Skip directly to local search Skip directly to A to Z list Skip directly to navigation Skip directly to site content Skip directly to page options
CDC Home

Mining Publication: The Introduction of Roof Bolting to U.S. Underground Coal Mines (1948-1960): A Cautionary Tale

NOTE: This page is archived for historical purposes and is no longer being maintained or updated.

Original creation date: August 2002

Image of publication The Introduction of Roof Bolting to U.S. Underground Coal Mines (1948-1960): A Cautionary Tale

Perhaps the most significant development in coal mine ground control during the last century was the introduction of roof bolting during the late 1940's and 1950's. From an engineering standpoint, roof bolts are inherently more effective than the wood timbers they replaced. Roof bolts promised to dramatically reduce the number of roof fall accidents, which then claimed hundreds of lives each year, and they were initially hailed as "one of the great social advances of our time." Roof bolting also emerged at a time of rapid technologic transformation of the coal industry, and greatly accelerated the transition to trackless, rubber-tired face haulage. The U.S. Bureau of Mines quickly became the new roof support's strongest advocate. Some state agencies and miners were skeptical at first, but nearly everyone was soon won over. Case histories were reported showing that roof falls could be largely eliminated while productivity increased dramatically. Little wonder that, in the words of one contemporary observer, "roof bolting has been adopted more rapidly than any other new technology in the history of coal mine mechanization." Yet by the end of the 1950's, it was clear that roof fall fatality incidence rates had actually increased. It would be another decade before the superior ground support provided by roof bolts would clearly save lives. The story of how roof bolting was implemented by the mining industry, but took so long to live up to its promise, is a fascinating example of the interaction between economics, technology, regulation, and science. It still has important lessons for today.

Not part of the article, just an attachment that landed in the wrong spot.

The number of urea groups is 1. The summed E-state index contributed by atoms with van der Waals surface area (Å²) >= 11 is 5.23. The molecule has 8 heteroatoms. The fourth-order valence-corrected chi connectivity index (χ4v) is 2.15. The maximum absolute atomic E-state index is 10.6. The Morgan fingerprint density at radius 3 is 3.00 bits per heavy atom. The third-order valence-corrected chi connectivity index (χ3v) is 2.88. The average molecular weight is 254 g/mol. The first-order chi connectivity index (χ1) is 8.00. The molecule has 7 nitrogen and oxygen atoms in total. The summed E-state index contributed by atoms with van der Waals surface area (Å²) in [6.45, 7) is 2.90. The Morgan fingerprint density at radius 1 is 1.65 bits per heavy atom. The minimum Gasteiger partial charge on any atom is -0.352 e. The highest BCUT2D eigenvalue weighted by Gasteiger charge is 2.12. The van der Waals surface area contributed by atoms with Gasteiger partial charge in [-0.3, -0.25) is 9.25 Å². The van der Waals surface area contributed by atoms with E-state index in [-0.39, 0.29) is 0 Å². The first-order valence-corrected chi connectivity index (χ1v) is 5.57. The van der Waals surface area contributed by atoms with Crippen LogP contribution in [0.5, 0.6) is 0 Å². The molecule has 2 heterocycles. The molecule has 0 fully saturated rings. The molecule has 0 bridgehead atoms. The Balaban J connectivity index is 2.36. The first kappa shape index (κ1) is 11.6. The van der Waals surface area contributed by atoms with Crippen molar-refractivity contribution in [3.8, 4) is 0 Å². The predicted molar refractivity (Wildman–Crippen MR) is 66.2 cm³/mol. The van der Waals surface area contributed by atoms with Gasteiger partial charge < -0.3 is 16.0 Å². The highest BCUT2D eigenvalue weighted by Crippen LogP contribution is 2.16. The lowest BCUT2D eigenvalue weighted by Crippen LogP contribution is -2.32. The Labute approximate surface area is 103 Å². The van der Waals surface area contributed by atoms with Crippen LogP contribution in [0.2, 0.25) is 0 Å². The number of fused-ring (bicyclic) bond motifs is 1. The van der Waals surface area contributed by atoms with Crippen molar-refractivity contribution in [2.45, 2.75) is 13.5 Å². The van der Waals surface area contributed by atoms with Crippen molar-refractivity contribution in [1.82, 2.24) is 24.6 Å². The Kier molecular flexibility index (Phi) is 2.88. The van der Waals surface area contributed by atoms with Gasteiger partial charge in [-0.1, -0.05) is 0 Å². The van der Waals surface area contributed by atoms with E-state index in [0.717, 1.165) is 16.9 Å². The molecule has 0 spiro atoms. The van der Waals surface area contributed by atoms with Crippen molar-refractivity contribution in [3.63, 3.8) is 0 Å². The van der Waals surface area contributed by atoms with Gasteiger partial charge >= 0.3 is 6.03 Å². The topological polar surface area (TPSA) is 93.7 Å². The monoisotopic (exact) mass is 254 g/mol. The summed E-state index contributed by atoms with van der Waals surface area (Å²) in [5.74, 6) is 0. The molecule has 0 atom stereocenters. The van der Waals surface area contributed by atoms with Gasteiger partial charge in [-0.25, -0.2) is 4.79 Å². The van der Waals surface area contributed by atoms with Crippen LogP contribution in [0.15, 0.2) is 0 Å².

Authors: C Mark

Conference PaperAugust - 2002

  • Adobe Acrobat - Portable Document Format (.PDF)

    3.42 MB

NIOSHTIC2 Number: 20023136

21st International Conference on Ground Control in Mining. Morgantown, WV: West Virginia University, 2002 Aug; :150-160

Contact Us:
  • Office of Mine Safety and Health (OMSHR)
  • National Institute for Occupational Safety and Health (NIOSH)
  • Centers for Disease Control and Prevention
  • 800-CDC-INFO
    TTY: (888) 232-6348
  • New Hours of Operation
    8am-8pm ET/Monday-Friday
    Closed Holidays
  • The U.S. Government's Official Web PortalDepartment of Health and Human Services
Centers for Disease Control and Prevention   1600 Clifton Road Atlanta, GA 30329-4027, USA
800-CDC-INFO (800-232-4636) TTY: (888) 232-6348 - Contact CDC–INFO
A-Z Index
  1. A
  2. B
  3. C
  4. D
  5. E
  6. F
  7. G
  8. H
  9. I
  10. J
  11. K
  12. L
  13. M
  14. N
  15. O
  16. P
  17. Q
  18. R
  19. S
  20. T
  21. U
  22. V
  23. W
  24. X
  25. Y
  26. Z
  27. #